Update: In a press conference Monday morning, Orlando police confirmed that 49 people had been killed and 53 injured early Sunday morning at Orlando's Pulse gay nightclub in the deadliest mass shooting in recent U.S. history. After opening fire on the crowd, an individual named Omar Mateen had taken hostages and was ultimately killed in a stand-off with police; Mateen had called 911 and pledged allegiance to the Islamic State shortly before the massacre. Orlando mayor Buddy Dyer declared a state of emergency, and the massacre is being investigated as an act of terrorism.
The victims' names were released by the city of Orlando on its website as their next of kin were informed. Here are some ways to help the Orlando shooting victims and their loved ones; you can also donate to the victims' fund, as well as express your solidarity with the LGBTQ community by posting a tribute online. You can also attend a vigil near you to honor the victims.
Earlier: Early Sunday morning, a gunman opened fire in Pulse nightclub in Orlando, Florida. As of 10:30 a.m. on Sunday, the death toll had been raised to 50, according to Buddy Dyer, mayor of Orlando, with more than 50 injuries have been reported as well. While officials initially reported the Pulse shooting death toll as 20 people, the number was later corrected to 50 in a press conference by Orlando police and FBI officials. This makes the shooting the deadliest mass shooting in American history. While no motive has been named for this event as of yet, the FBI and other domestic law enforcement are involved in the case, and are treating it as an incident of domestic terrorism. Health officials in Orlando have asked for Orlando citizens to please donate O negative, O positive, and AB plasma blood in the wake of the tragedy.
As unimaginable as violence and death like this is in any capacity, the state of Florida (like much of the United States) is all too familiar with gun violence and, more specifically, mass shootings. According to a study done by PBS, there were 27 mass shootings that took place in Florida in 2015 alone. The shootings left 113 injured or killed. In the same year, there were 355 mass shootings in the U.S. as a whole, meaning that a little over 7.6 percent of all mass shootings in the country took place in Florida last year.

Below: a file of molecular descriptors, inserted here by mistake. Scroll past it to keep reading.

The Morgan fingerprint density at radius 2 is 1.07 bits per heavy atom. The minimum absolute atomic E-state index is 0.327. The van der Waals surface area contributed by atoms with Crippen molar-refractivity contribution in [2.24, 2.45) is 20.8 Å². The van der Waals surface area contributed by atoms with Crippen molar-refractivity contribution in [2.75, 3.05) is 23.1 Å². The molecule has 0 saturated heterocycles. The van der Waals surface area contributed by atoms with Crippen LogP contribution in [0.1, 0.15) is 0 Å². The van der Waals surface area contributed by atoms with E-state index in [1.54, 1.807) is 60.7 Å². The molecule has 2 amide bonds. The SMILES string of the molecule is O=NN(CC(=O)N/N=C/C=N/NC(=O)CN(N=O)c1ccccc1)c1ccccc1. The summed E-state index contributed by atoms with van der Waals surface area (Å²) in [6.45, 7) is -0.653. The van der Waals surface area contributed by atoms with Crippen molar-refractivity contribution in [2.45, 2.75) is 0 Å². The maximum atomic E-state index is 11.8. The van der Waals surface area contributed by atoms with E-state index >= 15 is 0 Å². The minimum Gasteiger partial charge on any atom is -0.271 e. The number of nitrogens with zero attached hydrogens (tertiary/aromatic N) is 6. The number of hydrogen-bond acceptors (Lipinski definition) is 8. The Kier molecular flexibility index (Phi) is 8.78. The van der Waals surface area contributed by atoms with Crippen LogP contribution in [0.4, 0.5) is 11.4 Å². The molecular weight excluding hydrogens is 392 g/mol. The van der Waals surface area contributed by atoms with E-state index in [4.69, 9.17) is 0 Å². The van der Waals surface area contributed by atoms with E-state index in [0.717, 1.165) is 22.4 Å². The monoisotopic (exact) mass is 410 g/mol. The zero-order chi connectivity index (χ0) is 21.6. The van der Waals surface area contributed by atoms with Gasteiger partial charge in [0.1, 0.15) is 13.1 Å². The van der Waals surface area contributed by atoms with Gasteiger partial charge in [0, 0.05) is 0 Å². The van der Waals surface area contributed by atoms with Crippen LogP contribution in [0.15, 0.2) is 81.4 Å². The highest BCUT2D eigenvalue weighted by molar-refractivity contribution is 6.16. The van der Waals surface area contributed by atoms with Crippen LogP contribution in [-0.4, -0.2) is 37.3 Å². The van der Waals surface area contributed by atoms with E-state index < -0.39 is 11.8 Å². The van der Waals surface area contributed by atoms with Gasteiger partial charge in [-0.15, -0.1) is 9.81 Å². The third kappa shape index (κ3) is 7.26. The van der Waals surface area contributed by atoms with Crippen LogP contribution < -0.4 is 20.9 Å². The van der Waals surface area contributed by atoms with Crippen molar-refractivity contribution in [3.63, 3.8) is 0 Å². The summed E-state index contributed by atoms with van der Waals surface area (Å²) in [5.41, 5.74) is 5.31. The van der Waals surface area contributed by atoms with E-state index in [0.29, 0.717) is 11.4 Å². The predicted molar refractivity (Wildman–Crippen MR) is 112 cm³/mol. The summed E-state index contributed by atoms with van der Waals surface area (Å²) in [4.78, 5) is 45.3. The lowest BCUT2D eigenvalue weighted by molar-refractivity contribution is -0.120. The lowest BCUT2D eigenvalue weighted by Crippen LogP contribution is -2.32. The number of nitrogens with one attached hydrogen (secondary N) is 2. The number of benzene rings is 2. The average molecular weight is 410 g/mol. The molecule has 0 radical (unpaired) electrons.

According to a 2015 infographic by NPR that broke down gun laws by state, Florida stands somewhere in the middle in terms of strictness on who can own a gun, but leans towards the more lenient states. In fact, in 2015 Guns & Ammo magazine named Florida the 12th "best state for gun owners," noting that, "For many years, Florida’s gun laws have been the envy of gun owners nationwide...The Sunshine State places no restrictions upon modern firearms, magazines or NFA [National Firearms Act] items..."
As a NPR graphic points out, Florida does have waiting periods for handguns, but unlike states like California (generally regarded as one of the most strict states in terms of gun control, according to the Washington Post), which have waiting periods for all firearms, the waiting period applies to only handguns. Florida does not have universal background checks for purchasing a gun, nor does it have assault weapon restrictions, according to NPR. While Florida does have a ban on the open carry of handguns, it also issues concealed carry permits with "no discretion," meaning that the applicant doesn't have to give a reason for wanting to carry a concealed weapon, according to NPR.
Of course, these statistics don't account for guns bought illegally, but the sad fact of the matter is that (as of 2012) since 1982, 56 out of 71 mass shootings utilized at least one legally -bought gun, according to Mother Jones.
Despite the fact that mass shootings and gun violence can happen anywhere, even in places like California, where laws are decidedly more strict, the fact is that the easier it is to buy a gun, the more guns there will be. More guns do not make us safer, despite what gun right's advocates like to say. According to a study done by Slate in 2015, between 1983 and 2003, mass shootings took place in 25 other wealthy nations. In the United Kingdom, for every 100 inhabitants, 6.2 individuals owned guns. Comparatively, in the United States, for every 100 inhabitants, 88.8 owned guns. There were 3 mass shootings in the UK. There were 78 in the United States.
Statistics like these highlight more specific numbers like the ones in Florida, where gun control laws are not as strict as they could be and dozens mass shootings are happening per year. In order to change things, gun control laws have to be changed.
If you'd like to help the victims, survivors, and families of those affected by the Pulse shooting immediately, and live in the Orlando or central Florida area, officials are calling for blood donations, specifically for O negative, O positive and AB donors